"We want them to understand that the coalition forces are saviors, not occupiers," said Mehdi, 45. If a candidate has a different opinion, Mehdi said, he will be rejected. [complete article]

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In Sunni bastion, they are ready for a fight
By Tracy Wilkinson, Los Angeles Times, December 30, 2003

The boys at the Arabian Gulf Elementary School [in Fallouja] knew what they were supposed to say when a visitor asked about the American soldiers occupying Iraq. With their teachers looking on approvingly, they waved their hands in excitement and jumped to their feet when called upon.

"Since the Americans arrived we have only had problems," declared 12-year-old Mahmoud Ali, a rail-thin child with buckteeth. "We must resist them!"

"We must force them to leave, with bombs, with explosives. They will not listen to words," proclaimed curly-headed Mustafa Saleh, 13.

"I am ready to fight them now!" said Jasem Faisal, 12, and barely as tall as the rifle he seemed eager to have at hand. [complete article]

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A scholarly soldier steps inside the world of Iraq's potent tribes
By Annia Ciezadlo, Christian Science Monitor, December 30, 2003

In the battle for Iraqi hearts and minds, Lt. Col. Alan King has two secret weapons: his Palm Pilot and his Koran.

"Sura 2, Aya 62," he recites, quoting the Muslim holy book from memory: "'Muslims, Jews, Christians, and Sabeans are all believers in the book, and therefore their reward is in heaven.'"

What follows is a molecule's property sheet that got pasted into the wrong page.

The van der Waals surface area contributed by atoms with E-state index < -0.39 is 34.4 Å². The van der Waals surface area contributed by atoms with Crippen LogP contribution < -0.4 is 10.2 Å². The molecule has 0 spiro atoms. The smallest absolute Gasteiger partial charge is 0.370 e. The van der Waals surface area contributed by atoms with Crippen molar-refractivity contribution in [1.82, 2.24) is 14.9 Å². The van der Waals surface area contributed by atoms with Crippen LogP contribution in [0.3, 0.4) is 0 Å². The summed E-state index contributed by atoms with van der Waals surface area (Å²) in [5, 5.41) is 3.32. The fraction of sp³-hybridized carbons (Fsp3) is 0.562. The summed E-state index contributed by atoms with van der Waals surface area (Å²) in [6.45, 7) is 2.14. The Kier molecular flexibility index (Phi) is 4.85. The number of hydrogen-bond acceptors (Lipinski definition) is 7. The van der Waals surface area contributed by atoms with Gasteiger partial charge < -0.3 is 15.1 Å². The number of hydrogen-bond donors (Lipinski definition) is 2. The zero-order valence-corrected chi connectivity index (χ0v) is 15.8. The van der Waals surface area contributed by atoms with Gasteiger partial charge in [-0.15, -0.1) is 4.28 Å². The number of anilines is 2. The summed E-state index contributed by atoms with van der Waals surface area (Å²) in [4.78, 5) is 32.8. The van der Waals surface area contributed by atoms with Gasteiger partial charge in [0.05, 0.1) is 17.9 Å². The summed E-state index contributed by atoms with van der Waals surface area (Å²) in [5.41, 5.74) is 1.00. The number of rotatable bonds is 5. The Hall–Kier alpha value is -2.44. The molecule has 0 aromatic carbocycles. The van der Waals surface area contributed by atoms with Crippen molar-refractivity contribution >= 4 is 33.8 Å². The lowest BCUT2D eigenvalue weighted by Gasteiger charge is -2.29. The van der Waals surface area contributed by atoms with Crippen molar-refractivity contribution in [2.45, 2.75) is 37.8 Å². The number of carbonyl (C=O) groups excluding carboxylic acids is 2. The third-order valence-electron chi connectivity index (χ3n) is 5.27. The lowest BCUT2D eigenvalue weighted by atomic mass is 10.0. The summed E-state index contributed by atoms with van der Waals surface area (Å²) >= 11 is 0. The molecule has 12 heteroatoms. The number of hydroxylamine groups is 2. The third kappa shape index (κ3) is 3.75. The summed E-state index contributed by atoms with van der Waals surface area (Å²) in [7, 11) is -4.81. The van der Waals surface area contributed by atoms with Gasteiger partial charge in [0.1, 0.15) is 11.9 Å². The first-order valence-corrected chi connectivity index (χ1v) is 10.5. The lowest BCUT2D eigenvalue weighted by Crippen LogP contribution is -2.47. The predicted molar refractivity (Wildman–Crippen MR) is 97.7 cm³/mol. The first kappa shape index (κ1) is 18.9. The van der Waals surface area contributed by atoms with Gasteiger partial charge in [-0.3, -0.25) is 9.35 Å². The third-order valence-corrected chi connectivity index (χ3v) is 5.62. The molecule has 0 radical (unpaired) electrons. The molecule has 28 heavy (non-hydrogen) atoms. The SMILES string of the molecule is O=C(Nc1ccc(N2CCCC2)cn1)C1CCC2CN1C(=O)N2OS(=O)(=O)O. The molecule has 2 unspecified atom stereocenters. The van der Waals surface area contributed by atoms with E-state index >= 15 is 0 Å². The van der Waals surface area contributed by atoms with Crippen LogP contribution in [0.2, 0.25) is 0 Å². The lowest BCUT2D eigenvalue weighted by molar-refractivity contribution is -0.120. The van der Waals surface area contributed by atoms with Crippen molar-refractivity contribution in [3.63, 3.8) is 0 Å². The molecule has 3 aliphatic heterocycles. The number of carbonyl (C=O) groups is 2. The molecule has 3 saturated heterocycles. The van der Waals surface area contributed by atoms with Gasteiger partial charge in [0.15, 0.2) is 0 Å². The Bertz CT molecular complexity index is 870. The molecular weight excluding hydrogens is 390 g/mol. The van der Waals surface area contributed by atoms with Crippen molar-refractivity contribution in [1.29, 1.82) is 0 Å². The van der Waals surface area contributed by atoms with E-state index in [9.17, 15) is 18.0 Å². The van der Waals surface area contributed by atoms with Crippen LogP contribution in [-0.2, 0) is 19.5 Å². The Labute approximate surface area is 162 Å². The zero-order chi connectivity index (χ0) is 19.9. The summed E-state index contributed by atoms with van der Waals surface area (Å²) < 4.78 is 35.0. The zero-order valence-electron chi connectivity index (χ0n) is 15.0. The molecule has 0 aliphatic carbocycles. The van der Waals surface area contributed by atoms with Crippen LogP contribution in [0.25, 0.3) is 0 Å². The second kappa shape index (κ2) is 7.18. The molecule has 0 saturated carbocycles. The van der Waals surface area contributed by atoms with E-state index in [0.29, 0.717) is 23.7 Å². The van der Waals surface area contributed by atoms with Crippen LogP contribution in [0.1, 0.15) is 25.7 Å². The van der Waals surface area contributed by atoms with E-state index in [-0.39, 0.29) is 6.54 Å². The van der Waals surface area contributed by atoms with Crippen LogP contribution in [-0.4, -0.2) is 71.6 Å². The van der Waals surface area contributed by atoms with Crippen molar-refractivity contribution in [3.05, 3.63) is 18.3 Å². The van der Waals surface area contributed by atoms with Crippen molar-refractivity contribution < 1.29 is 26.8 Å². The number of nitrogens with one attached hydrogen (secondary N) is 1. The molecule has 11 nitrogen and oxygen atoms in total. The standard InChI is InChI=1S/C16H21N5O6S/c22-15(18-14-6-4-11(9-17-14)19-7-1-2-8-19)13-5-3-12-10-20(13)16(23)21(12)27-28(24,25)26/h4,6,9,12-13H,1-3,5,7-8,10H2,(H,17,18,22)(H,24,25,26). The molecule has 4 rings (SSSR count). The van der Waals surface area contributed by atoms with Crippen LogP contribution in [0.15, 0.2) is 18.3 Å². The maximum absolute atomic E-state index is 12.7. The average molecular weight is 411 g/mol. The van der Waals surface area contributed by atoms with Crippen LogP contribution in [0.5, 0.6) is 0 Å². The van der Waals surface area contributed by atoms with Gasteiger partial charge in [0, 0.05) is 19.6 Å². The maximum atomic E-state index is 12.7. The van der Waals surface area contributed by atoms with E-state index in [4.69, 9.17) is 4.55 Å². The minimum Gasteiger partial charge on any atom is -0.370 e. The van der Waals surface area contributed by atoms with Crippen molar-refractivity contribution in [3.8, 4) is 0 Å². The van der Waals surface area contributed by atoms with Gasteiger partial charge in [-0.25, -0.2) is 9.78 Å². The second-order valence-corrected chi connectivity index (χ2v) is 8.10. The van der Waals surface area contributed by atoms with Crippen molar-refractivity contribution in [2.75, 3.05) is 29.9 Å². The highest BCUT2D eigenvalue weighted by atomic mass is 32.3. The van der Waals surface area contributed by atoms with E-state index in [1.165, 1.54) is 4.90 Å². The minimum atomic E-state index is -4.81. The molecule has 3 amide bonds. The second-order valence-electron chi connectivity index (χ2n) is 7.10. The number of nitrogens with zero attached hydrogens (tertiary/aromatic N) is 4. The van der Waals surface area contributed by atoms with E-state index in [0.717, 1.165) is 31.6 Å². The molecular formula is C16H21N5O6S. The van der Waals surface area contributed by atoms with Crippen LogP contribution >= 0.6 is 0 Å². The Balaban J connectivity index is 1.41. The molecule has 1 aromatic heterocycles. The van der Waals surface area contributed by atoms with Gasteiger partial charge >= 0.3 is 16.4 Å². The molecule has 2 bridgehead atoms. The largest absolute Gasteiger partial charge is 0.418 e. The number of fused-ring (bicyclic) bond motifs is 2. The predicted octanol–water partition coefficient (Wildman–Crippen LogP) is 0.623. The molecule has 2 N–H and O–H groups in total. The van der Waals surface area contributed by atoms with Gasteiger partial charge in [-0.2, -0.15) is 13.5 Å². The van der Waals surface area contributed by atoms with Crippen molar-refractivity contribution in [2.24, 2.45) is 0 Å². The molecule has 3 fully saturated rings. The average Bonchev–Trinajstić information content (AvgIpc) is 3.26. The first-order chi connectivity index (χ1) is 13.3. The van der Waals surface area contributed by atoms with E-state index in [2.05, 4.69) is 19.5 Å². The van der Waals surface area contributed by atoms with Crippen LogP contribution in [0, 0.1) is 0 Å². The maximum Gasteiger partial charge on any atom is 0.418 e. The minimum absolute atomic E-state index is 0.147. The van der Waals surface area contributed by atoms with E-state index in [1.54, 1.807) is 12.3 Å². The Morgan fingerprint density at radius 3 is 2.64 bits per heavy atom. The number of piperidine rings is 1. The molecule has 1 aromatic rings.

Which leads him to another favorite, Sura 29, Aya 46: If you're dealing with a believer, you should work to resolve your conflicts peacefully.

"They're Muslim, I'm Christian," explains Colonel King, a Virginia-born Lutheran with a blond crew cut and a ruddy, boyish face. "So I try to explain to them that we're both believers, and I can go to specific verses in both the Bible and the Koran." [complete article]

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Three FBI agents on trying to prevent another 9/11
By Faye Bowers, Christian Science Monitor, December 29, 2003

One of the country's top counterterrorism officials still remembers vividly the moment he lost it. It wasn't in the first few anxiety-fraught hours after the 9/11 attacks, while he and his colleagues focused incessantly on who was behind the heinous acts and whether more were in the works.

It was when he finally made his way home, almost two days later, as the sun peeped over the horizon. Before falling into bed, he checked his e-mail. What popped up was a short line from a former co-worker that said simply: "IT'S NOT YOUR FAULT." [complete article]

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The terror threat at home, often overlooked
By Kris Axtman, Christian Science Monitor, December 29, 2003

Last month, an east Texas man pleaded guilty to possession of a weapon of mass destruction. Inside the home and storage facilities of William Krar, investigators found a sodium-cyanide bomb capable of killing thousands, more than a hundred explosives, half a million rounds of ammunition, dozens of illegal weapons, and a mound of white-supremacist and antigovernment literature.